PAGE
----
Re: [FH] Re: Sydney is a dope fiend
I grow our own. I started some last spring from seed
inside and then put it in the garden...Its perennial
and returns each year.
As far as safety ?? I don't know, I guess moderation
is good, I just give them a leave about once a week
or less and stay away from giving the flowers...just
in case these are harmful.
Marthe, Gina and Lenny
Marthe, Gina and Lenny
--- howdeeeyall@... wrote:
The catnip you gave her before might have been old and
weak. Most catnip
sold in packages for cats is quite wimpy--it's been on
the shelf much too long,
or processed wrong. I get my catnip in the bulk herb
department at the local
health food store--it's much stronger. Best thing is
to get the HFS to order
you a new bag--that will be fresher still.
Dry herbs only last about six months before they are
I wonder if my Leo would respond to this. He's still
getting over serious
injury to his leg, and that's how we discovered that
he has RCM. He is very,
very inactive. I might try some (fresh) catnip. I
tried growing catnip, but he
used to totally destroy the plants in a few minutes.
I'd have to protect the
plants from his depredations!
I'll wait and see what other people say about the
danger of overstimulation
with kitty dope!
Judith in NC
>her at the age of
> In my year with the inscrutable Sydney (we adopted
> 12 when her former owners had to relocate toAustralia), I never
> noticed much interest in catnip. I reread parts ofAnitra Frazier's
> wonderful book this weekend, and was struck by heranecdotes about
> the catnip-dispensing vet she once worked for. Thisvet believed
> that catnip, in limited (no more than once a week)doses, was
> therapeutic.brought it home,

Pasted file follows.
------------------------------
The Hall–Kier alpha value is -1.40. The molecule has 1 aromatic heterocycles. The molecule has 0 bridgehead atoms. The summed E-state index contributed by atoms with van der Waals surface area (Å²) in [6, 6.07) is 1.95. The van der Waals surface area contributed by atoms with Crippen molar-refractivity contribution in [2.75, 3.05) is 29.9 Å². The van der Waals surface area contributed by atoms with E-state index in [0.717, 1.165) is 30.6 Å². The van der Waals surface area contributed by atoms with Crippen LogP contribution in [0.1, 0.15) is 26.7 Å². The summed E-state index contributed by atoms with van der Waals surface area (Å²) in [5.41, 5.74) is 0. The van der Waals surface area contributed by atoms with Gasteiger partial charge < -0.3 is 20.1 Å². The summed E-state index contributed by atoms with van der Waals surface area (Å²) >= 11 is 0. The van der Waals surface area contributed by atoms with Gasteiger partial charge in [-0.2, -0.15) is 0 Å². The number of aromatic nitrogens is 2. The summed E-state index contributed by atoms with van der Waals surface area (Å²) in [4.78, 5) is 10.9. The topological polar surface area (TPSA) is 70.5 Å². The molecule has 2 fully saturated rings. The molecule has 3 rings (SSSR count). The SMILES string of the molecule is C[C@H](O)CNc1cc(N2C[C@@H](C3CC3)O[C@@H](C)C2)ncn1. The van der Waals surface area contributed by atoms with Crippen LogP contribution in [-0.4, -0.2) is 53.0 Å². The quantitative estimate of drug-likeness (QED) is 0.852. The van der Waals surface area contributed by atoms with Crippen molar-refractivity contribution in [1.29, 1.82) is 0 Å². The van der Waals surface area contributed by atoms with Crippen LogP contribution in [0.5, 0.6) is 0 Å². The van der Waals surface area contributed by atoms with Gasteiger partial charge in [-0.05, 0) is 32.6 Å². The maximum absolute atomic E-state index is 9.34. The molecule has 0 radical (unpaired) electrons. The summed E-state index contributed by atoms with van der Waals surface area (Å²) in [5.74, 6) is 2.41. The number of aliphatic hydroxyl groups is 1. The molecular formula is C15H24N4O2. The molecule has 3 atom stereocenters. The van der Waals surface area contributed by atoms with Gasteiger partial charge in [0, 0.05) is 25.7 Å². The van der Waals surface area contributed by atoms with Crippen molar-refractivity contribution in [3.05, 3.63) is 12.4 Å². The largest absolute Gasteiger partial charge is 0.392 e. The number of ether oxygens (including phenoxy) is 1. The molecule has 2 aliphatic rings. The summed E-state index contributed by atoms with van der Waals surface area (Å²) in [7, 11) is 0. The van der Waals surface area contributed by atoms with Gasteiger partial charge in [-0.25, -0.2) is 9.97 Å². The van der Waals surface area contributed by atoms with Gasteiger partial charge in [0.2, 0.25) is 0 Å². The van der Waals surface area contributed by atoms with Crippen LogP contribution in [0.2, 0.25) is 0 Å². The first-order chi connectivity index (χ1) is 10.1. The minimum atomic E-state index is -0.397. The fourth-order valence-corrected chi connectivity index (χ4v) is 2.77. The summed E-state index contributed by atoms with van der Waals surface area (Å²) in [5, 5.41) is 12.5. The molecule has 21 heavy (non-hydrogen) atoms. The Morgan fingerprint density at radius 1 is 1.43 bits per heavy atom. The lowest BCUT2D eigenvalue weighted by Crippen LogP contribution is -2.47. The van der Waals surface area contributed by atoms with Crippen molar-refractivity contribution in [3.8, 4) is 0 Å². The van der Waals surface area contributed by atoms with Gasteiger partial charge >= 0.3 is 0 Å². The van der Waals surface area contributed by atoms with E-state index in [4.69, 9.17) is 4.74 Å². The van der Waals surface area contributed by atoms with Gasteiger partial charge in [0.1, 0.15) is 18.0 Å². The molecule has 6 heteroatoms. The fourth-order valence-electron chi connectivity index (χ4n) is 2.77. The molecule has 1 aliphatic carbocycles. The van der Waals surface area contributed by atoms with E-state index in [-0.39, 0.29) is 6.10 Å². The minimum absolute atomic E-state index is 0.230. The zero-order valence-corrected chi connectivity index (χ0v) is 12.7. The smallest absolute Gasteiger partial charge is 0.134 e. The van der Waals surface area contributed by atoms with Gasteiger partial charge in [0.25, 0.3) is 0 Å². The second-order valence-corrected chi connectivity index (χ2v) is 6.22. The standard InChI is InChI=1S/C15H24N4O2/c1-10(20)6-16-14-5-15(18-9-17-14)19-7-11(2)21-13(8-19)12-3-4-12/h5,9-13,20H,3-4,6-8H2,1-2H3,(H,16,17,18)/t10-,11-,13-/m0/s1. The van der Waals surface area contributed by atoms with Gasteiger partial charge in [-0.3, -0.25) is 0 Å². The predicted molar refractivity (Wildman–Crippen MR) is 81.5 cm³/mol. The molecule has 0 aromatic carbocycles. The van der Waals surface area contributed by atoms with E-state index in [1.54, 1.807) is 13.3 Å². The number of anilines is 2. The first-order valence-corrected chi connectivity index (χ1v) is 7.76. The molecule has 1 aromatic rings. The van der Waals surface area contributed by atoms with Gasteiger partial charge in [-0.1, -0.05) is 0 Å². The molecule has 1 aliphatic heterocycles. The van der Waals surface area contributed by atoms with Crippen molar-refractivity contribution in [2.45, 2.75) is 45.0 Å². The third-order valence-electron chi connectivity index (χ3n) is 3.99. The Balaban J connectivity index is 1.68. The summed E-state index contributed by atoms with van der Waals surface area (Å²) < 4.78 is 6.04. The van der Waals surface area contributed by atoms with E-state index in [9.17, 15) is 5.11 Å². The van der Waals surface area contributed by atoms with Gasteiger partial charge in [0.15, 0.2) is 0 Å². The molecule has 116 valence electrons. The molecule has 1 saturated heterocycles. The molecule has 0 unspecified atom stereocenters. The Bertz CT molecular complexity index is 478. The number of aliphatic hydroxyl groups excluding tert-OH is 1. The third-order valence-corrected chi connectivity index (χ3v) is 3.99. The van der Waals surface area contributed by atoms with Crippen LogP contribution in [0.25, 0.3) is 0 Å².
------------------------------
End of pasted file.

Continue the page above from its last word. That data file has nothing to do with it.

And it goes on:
> So I picked up some Cosmic Catnip this weekend and
> and had such a great experience! Sydney, who pridesherself on
> projecting disinterest whenever we're particularkeen to get her to
> do something, walked over and started rubbing herimmediately rolling
> face on the unopened carton.
> I sprinkled just a pinch on the rug, and she was
> and purring, so I offered her a good sniff of thecontainer, and she
> stuck her face in it and took a huge chomp.purring like
> For the next 20 minutes she was rolling, dancing and
> mad, so I got out her toys. Ever since she got sicksix weeks ago,
> she's not been interested in more than a littleplay. Not this
> time! It was the Sydney Olympics. I watchedcarefully for
> shortness of breath or any other symptoms, and shewas totally fine,
> just blissed out. The glow seemed to last throughthe next day.
> I hope there's nothing wrong with this, as I think
> gentle exercise can do her good. I've been doingthis by carrying
> her out into the yard and then putting her down soshe can stroll a
> bit (with Sydney, it's usually strolling back to thehouse and the
> couch), butHope not!
> this was practically a Jane Fonda workout.
> Anybody know if catnip is at all harmful for cats?
>[Non-text portions of this message have been removed]
> -- Sarah (and Sydney)
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- I don't think the flowers are a problem with catnip, which is in the mint
family. People normally use the stalks, leaves and flowers all together. If you
want the plant to last longer during the season, pinch off the flowers. More
energy will go into the leaves and the plant won't wither as early. But as
far as I know, it's fine to use mint family flowers in teas, etc.--they are not
different from the leaves, except they may be a bit weaker in flavor.
Judith in NC
In a message dated 8/2/2005 4:43:12 PM Eastern Daylight Time,
> I grow our own. I started some last spring from seed[Non-text portions of this message have been removed]
> inside and then put it in the garden...Its perennial
> and returns each year.
> As far as safety ?? I don't know, I guess moderation
> is good, I just give them a leave about once a week
> or less and stay away from giving the flowers...just
> in case these are harmful.
> Marthe, Gina and Lenny